Laurel Hill Cemetery
3822 Ridge Ave., 215/228-8200
HOURS: Mon.–Fri. 8 a.m.–4:30 p.m., Sat.–Sun. 9:30 a.m.–5 p.m., closed major holidays
COST: Free admission, $5 self-guided tour and map, $10–20 most guided tours
Until the 1830s, city cemeteries were as crowded and unsanitary as the streets they butted up against. Bodies filled small churchyards in packed residential and commercial areas, and when space ran out, additional layers of graves were often added.
A picturesque, rural burial ground was a revolutionary idea at the time. Envisioned as a dignified resting place for the departed as well as a country retreat for the living, Laurel Hill Cemetery was situated several miles northwest of Philadelphia’s urban bustle on a large estate overlooking the Schuylkill River.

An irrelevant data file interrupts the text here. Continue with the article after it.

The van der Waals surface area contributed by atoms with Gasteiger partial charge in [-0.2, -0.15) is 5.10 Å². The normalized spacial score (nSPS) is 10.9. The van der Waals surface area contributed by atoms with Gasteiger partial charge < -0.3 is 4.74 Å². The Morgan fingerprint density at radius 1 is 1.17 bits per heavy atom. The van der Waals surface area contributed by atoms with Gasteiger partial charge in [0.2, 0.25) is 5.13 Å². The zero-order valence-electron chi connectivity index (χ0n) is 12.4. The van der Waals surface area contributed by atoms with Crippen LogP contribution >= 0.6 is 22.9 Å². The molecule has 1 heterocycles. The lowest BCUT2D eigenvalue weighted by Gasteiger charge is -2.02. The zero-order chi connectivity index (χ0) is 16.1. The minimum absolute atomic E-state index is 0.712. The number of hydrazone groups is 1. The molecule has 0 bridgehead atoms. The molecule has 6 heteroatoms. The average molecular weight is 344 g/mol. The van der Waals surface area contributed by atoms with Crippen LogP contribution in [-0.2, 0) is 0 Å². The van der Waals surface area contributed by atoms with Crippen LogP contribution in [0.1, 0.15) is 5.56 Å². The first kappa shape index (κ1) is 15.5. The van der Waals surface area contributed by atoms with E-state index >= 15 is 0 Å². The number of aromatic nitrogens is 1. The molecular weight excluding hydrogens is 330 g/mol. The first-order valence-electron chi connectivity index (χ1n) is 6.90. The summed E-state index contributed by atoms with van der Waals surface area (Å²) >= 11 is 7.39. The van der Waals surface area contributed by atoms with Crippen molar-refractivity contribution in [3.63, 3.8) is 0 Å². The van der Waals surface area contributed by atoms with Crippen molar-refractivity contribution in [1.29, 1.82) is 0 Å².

Notable people interred in the grounds include almost 40 Civil War–era generals, six Titanic survivors, and many members of the prominent Rittenhouse, Elkins, Widener, and Strawbridge families.
More than 170 years later, Laurel Hill Cemetery remains a lovely respite from urban life adjacent to Fairmount Park. Walk around and read the names and dates in the ancient mausoleums and stones and try to piece together the stories of those buried.
Even better, take a self-guided tour or one of the special themed tours offered several times a month. You’ll hear fascinating stories about the lives—and deaths—of some of the city’s most prominent early residents.
The facility attracts joggers and horticulturalists as much as architecture and history buffs. Its vast archives of contracts, maps, photographs, and documents are a resource for historians, genealogists, and scholars.
© Karrie Gavin from Moon Philadelphia, 1st Edition